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(Original post by 04MR17)
Perhaps because it is only white people who made the decision:
https://www.supremecourt.uk/about/bi...-justices.html
I don't disagree with their verdict, but it is the case that they are entirely white - not surprising considering the demographics of the legal profession.
Did you just ever so subtly call the judges racists...? Being consummate professionals i find it dubious that their melanin count had much bearing on how they can read the law.
Out of interest though, why do you think putting a Bangla on this would have made one iota of difference? The law is the law and doesnt bend to a ethnic considerations here. On from that, whilst diversity of thought is always handy what makes you think that putting a token ethnic on this case would have added any unique insight?
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Napp
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(Original post by ROTL94)
Good, would have been a legal nightmare trying to get rid of her if she was allowed back in to attend the trial, which is the actually important bit, whether or not the court rules in favour of Begum regaining British citizenship, and spending the rest of her days in a women's prison.
Could have led to some very entertaining future litigation though. Such as the government being complicit in rendering material assistance to a terrorist (by flying it to safety).
Given its statements though, it beggars belief anyone can support it being allowed to return. It explicitly said she regrets nothing (thus standing by murdering westerners) theres little reason to think it wouldnt have tried to do that here. Under guard or not.
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Napp
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#74
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(Original post by DiddyDec)
Some of the Rochdale girls did break the law because they were manipulated to do so, just as Begum was manipulated to join ISIS.
As a broad point on this, wouldnt this apply to all terrorists and thus absolve them of their crimes? Granted, it was talked into joining ISIL (it would be rather hard for anyone to join if they werent) but it went out of its way to look into how to join and get there. It was less manipulated than fetishised the idea and sought it out really.
More broadly though, as i said, as this applies to most every terrorist (especially the ones who left the west to join) wouldnt this line of thought that it was none of their faults and simply those of some wicked instagram recruiter do a gross injustice to those that suffered because of their actions? As well sending out a message that joining such groups is de facto okay as it was nothing more than a youthful indiscretion?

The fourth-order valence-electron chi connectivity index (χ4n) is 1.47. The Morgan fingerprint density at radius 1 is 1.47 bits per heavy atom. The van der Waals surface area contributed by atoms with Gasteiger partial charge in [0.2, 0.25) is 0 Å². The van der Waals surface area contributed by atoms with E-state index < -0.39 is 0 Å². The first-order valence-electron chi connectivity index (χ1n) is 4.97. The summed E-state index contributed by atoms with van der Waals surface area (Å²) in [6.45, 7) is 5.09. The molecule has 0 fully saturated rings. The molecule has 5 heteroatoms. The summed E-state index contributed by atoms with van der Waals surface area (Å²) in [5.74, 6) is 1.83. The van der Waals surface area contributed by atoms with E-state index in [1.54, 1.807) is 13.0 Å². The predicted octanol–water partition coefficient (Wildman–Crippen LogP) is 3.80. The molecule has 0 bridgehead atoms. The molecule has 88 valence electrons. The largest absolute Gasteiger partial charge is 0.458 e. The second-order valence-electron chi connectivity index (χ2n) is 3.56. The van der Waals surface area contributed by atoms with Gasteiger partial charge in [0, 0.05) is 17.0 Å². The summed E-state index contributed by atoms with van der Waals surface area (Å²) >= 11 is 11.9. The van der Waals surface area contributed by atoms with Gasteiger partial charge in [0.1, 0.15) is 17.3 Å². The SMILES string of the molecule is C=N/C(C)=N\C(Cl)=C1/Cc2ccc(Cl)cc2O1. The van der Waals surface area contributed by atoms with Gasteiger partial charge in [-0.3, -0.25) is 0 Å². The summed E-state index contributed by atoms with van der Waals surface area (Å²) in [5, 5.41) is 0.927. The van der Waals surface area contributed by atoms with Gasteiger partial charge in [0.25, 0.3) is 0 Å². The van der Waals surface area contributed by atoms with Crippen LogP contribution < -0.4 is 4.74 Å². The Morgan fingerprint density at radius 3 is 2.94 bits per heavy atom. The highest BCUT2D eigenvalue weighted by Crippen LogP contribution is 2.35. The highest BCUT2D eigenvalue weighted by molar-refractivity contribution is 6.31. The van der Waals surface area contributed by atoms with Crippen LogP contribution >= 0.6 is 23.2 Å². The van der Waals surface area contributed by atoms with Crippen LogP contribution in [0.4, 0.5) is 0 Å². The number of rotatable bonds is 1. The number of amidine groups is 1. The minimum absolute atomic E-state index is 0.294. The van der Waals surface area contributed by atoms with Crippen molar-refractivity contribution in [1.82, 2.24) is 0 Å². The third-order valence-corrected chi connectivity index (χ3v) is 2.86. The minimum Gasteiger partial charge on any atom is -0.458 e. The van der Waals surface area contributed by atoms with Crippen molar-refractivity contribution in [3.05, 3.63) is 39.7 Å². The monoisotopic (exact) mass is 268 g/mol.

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The RAR
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I would only support her return if she was thrown in prison the moment she sets foot in this country, but because she likely will walk free it's better if she stays in her shithole.
Last edited by The RAR; 1 month ago
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Gofre
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Time for my unusual unpopular take whenever threads about her come up.

She should be brought back. Not for her benefit, I don't have the remotest ounce of sympathy for her and think she should be immediately taken into custody and charged with whatever terror offences can be gotten to stick and keep her incarcerated for as long as possible while also providing her with a metric ton of psychiatric help. The larger issue for me is that our government is seemingly able to unilaterally leave a person born, raised and educated here completely stateless on the drop of a hat. She is unequivocally our mess that we need to clean up, and it sets a dangerous precedent bkth domestically and internationally. Could you imagine the uproar if we started having to keep every foreigner who commit criminal acts while living illegally or visiting, because their home nation yanked their citizenship and blocked their return?

She deserves every drop of vitriol she is receiving and as much prison time as can feasibly by thrown at her, but it is our responsibility to be the ojves that deal with her.
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StriderHort
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(Original post by Gofre)
Time for my unusual unpopular take whenever threads about her come up.